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The Biz Roundup December 12

We elected you to do nothing. So get to work! :: Republicans argue that their rejection Thursday evening of a $14 billion loan package came in response to the concerns of angry taxpayers . . . Sen. Jim DeMint (R-S.C.) . . . noted, “politically, I think Republicans can show a real difference [with Democrats] here.” (Politico, December 12) Okay, okay, before everyone gets in a tizzy about the wrong side of history and “Herbert Hoover time” (Dick Cheny said that, no less!), remember Alfred Hitchcock’s ticking bomb rule. The Republicans have decided to sit and chitchat few a few more minutes while the bomb ticks away. It just wouldn’t be worth the price of a ticket now otherwise, would it?

While our elected officials do nothing, perhaps they should read this fun but wholesome article to pass the time. :: Even as the bailout package for Detroit’s automakers remains a question, automakers in Europe and Asia are lining up for handouts. “It’s a foregone conclusion that governments around the world are going to aid these companies,” Dennis DesRosiers, an independent auto analyst in Toronto, said. “It’s just a matter of working through the politics.” (New York Times, December 12) But, in the party-pooper department, you could easily argue that the difference is this: the Europeans and the Asians will probably get their money back.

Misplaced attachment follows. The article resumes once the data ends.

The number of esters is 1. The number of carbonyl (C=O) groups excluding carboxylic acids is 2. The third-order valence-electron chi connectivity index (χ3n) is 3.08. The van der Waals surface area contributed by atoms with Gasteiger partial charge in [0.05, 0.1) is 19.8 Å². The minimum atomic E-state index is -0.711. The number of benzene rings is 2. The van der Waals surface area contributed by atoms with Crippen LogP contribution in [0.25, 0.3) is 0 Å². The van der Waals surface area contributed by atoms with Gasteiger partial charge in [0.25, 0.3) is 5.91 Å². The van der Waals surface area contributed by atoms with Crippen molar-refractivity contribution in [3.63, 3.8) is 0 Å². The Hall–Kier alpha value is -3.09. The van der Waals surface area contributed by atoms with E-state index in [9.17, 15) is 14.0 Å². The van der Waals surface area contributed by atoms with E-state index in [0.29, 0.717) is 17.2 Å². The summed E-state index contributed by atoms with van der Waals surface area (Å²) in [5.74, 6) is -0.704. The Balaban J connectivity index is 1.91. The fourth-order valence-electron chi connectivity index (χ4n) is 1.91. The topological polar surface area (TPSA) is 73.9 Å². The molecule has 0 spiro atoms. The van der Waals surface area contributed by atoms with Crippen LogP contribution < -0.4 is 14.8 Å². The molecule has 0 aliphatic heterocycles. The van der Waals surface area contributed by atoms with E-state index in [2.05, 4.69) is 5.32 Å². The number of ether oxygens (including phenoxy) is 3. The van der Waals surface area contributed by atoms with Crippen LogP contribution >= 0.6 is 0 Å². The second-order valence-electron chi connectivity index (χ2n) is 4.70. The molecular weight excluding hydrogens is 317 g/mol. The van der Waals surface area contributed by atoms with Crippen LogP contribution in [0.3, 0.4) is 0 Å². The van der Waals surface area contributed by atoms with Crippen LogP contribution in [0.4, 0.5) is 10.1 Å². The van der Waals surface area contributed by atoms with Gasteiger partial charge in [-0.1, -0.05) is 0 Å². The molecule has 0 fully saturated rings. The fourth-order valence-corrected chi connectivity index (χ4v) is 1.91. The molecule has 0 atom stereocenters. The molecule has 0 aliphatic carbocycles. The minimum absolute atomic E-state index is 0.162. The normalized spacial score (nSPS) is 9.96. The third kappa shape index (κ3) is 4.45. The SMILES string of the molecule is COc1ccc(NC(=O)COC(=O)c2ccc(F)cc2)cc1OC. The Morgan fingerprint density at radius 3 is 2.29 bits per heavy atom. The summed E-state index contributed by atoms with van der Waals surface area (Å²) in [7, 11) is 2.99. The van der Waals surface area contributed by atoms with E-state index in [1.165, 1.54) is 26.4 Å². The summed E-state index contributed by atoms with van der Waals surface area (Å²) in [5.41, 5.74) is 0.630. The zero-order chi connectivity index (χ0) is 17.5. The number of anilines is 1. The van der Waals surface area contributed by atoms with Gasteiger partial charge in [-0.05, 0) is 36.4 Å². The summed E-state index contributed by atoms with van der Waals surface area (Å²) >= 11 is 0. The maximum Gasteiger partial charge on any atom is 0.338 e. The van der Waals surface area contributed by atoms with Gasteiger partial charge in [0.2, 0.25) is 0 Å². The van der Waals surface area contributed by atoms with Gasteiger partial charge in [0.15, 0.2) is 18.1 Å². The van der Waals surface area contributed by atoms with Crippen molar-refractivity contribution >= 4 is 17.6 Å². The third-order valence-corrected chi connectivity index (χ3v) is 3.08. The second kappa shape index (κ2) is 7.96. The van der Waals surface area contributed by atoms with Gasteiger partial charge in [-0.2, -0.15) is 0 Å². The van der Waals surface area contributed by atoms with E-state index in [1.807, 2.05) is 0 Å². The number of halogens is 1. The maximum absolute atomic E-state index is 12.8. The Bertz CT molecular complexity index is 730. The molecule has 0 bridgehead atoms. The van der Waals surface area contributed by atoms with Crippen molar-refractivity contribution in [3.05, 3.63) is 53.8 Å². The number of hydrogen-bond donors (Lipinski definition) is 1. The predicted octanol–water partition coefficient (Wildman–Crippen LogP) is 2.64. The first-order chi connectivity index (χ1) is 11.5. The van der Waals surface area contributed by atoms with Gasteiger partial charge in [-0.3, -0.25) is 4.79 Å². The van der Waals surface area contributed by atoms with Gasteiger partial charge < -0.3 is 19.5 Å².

Remember what Shakespeare said about great stones rolling downhill . . . :: On the surface, Madoff’s funds were supposed to be low risk investments. His largest fund reported steady returns, usually gaining a percentage point or two a month. The funds’ stated strategy was to buy large cap stocks and supplement those investments with related stock-option strategies. . . . But sometime in 2005, according to the SEC suit, Madoff’s investment advisory business morphed into a ponzi scheme, taking new money from investors to pay off existing clients who wanted to cash out. (Time, December 12) I have met Madoff briefly on two occasions. I do not have words strong enough to describe how well respected he was; this was one of the highest reputation hedge funds run by one of the most highly respected guys on Wall Street. Since I brought up Shakespeare, Timon of Athens said, “Let my grave-stone by your oracle.” Here’s what to expect over the next few months. First, massive draw-downs from the hedge funds as investors burn their shoes on the pavement running to get their money out. This is like a stick of dynamite thrown into a fishing hole: pop pop pop as dead hedge funds go belly up to the surface. Since alot of these doods hold tons of derivatives contracts, expect the credit markets to sieze up even more. Second, the high-flying days of the unregulated hedge funds are now over. Congress and just about every other government agency is going to step in to increase accountability and investor security. Again, since hedge funds own a pretty big chunk, if not the lion’s share, of credit derivatives, expect more bad things as their wheelings and dealings, previously hid in the shadows, come to light.

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